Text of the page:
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The Mother-Child Attachment Partnership in Early Childhood

The Mother-Child Attachment Partnership in Early Childhood

ISBN 9781119562818
Publication Date
Publisher Wiley-Blackwell
Author(s)
Overview
This monograph examines the interplay between behavioral and cognitive representations of attachmet during early childhood. We track the continued development of secure base support and use while assessing maternal co-construction processes and thier joint impact on children's secure base behavior and attachment representations. First, our investigation establishes that smoothly interacting dyads have mothers who continue to provide secure base support and children who use them as secure base across early childhood (mother sensitivity-child security links). Furthermore, the patterning of children's secure base behavior when interacting with the mother is related to the structure of children's knowledge about secure base relationships. Second, we introduce mother co-construction skills and evaluate their impact on the mother child relationship. Using two different co-construction tasks, we scored maternal co-construction in terms of skills that promote secure base script knowledge. Both tasks were related to maternal AAI coherence and attachment script knowledge. In addition, studies showed that maternal co-construction skills make unique contributions to both child secure base behvior and child script knowledge. Findings support the hypothesis that mothers' cognitive/verbal co-constructive skills during conversations about attachment and emotion-laden situations play a key role in organization of children's attachment behavior and representations. Finally, we demonstrate that maternal script knowledge not only impacts children's script knowledge (intergenerational transmission), but guides mothers' expectations and judgements of mother-child interactions. Throughout this monograph, we stress the importance of an interpersonal approach when investigating attachment relationships during early childhood, where mother-child interactions and communication about attachment-related issues are considered key to unveil co-constructive processes involved in the child's behavioral and cognitive organization of attachment relationships.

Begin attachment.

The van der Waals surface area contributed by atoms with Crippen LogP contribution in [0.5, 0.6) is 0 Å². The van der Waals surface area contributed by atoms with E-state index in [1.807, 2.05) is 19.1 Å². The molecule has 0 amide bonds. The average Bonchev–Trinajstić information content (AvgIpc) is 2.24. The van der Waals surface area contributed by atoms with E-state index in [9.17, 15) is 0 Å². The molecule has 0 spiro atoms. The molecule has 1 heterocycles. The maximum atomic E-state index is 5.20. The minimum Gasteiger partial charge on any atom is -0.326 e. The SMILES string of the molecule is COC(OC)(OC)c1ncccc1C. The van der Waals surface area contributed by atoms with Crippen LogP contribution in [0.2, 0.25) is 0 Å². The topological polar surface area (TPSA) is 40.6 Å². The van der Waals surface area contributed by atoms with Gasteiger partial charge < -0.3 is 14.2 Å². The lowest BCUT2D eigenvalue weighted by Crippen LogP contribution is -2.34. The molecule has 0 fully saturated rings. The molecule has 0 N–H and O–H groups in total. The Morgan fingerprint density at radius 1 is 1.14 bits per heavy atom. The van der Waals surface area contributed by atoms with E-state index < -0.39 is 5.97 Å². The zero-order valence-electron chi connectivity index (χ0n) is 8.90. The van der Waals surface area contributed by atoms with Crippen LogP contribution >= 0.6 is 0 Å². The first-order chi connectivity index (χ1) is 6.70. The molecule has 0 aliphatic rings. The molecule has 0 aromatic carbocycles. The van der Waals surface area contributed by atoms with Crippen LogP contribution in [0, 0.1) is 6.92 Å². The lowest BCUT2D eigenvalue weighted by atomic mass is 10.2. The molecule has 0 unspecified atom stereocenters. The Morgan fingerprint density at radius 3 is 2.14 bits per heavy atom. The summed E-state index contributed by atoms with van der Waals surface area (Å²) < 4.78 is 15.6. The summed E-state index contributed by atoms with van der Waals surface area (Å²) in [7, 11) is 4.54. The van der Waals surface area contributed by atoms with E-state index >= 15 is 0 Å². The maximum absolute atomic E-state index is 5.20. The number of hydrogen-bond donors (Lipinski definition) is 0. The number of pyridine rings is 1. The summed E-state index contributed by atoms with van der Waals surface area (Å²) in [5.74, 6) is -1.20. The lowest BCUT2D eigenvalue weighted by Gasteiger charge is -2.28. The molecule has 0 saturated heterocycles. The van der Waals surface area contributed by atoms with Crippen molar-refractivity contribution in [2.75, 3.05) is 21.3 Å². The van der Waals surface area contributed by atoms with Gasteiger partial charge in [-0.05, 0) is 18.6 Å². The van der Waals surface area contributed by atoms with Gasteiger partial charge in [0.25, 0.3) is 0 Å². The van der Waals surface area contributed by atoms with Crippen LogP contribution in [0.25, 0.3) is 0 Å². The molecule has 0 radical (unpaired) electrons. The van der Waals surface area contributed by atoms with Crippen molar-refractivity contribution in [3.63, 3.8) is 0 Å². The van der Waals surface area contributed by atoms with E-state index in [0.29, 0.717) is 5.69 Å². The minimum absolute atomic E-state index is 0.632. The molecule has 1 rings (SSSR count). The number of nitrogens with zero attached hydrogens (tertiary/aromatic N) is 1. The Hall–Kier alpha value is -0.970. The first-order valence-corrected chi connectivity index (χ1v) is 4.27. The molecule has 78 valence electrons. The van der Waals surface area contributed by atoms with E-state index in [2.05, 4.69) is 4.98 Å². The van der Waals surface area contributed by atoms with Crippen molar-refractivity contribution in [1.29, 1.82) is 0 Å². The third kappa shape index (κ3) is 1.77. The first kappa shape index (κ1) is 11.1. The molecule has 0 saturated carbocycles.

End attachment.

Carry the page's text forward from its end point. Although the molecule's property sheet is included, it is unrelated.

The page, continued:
Overview
This monograph examines the interplay between behavioral and cognitive representations of attachmet during early childhood. We track the continued development of secure base support and use while assessing maternal co-construction processes and thier joint impact on children's secure base behavior and attachment representations. First, our investigation establishes that smoothly interacting dyads have mothers who continue to provide secure base support and children who use them as secure base across early childhood (mother sensitivity-child security links). Furthermore, the patterning of children's secure base behavior when interacting with the mother is related to the structure of children's knowledge about secure base relationships. Second, we introduce mother co-construction skills and evaluate their impact on the mother child relationship. Using two different co-construction tasks, we scored maternal co-construction in terms of skills that promote secure base script knowledge. Both tasks were related to maternal AAI coherence and attachment script knowledge. In addition, studies showed that maternal co-construction skills make unique contributions to both child secure base behvior and child script knowledge. Findings support the hypothesis that mothers' cognitive/verbal co-constructive skills during conversations about attachment and emotion-laden situations play a key role in organization of children's attachment behavior and representations. Finally, we demonstrate that maternal script knowledge not only impacts children's script knowledge (intergenerational transmission), but guides mothers' expectations and judgements of mother-child interactions. Throughout this monograph, we stress the importance of an interpersonal approach when investigating attachment relationships during early childhood, where mother-child interactions and communication about attachment-related issues are considered key to unveil co-constructive processes involved in the child's behavioral and cognitive organization of attachment relationships. 

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